COVID-19 has affected just about every aspect of our lives since mid-March. At the City of College Station, we expect that impact to continue well into our next fiscal year, which begins Oct. 1.

The city’s proposed Fiscal Year 2020-21 budget —presented to the city council Thursday night — takes a strategic approach to address our community’s short-term, mid-term, and long-term needs in these uncertain times. The council takes a more in-depth look at the numbers beginning with Monday’s first budget workshop, followed by additional sessions on Tuesday and Wednesday.

The budget workshops can be accessed through Zoom. We’ll post the presentations from each day here:

A public hearing on the budget and tax rate will be Aug. 13. The council will consider adopting the budget and tax rate on Aug. 27. (more…)


Video: Our water is absolutely safe to drink

In this episode of “Actually…,” Water Resource Coordinator Jennifer Nations says that College Station’s water is quite safe. Only a handful of naturally occurring contaminants have been detected, and the city adds another (chlorine) to disinfect the water and kill germs.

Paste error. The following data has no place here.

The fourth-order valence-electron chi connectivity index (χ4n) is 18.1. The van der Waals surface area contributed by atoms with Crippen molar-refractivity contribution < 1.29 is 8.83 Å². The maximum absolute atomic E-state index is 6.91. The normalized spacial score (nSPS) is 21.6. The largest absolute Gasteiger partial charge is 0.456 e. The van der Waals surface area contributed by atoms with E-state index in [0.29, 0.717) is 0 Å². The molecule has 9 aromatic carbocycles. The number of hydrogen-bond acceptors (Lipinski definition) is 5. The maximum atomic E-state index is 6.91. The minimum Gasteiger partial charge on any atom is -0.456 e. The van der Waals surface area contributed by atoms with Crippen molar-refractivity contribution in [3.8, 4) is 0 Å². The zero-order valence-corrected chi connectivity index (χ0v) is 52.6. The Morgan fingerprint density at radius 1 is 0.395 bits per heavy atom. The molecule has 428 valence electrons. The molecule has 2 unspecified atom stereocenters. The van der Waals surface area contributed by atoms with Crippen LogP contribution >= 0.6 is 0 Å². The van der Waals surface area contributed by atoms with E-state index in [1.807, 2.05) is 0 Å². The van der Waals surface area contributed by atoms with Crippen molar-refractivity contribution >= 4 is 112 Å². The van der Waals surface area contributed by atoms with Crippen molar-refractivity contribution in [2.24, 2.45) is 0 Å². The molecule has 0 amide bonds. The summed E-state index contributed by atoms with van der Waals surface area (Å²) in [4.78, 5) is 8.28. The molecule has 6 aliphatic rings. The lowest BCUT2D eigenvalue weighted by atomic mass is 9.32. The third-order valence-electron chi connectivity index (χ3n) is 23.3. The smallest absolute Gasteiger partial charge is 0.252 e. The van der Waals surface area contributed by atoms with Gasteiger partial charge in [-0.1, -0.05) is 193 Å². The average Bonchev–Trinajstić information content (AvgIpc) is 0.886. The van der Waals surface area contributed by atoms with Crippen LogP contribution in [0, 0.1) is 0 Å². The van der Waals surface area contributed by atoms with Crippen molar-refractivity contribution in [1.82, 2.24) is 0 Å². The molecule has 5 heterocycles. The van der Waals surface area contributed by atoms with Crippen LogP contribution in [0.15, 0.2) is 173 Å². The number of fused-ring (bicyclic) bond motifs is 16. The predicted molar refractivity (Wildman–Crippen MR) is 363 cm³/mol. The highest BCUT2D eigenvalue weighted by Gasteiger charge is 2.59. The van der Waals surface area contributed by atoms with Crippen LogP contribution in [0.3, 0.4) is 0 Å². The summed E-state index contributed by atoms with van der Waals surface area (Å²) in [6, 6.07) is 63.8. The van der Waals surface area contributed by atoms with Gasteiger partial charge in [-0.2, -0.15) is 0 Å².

The city’s 2019 water quality report can be found at cstx.gov/water.

– Public Communications Office


Live Blog: Thursday’s city council meetings (July 23)

By Colin Killian, Public Communications Manager

Welcome to our live blog from the College Station City Council’s workshop and regular teleconference meetings on Thursday, July 23. It’s not the official minutes.

The meetings are streamed live on Suddenlink Channel 19 and at cstx.gov/cstv19. To join online, go to Zoom or call 888-475-4499 and enter meeting number 984 6115 5646. Public comments will be allowed through Zoom.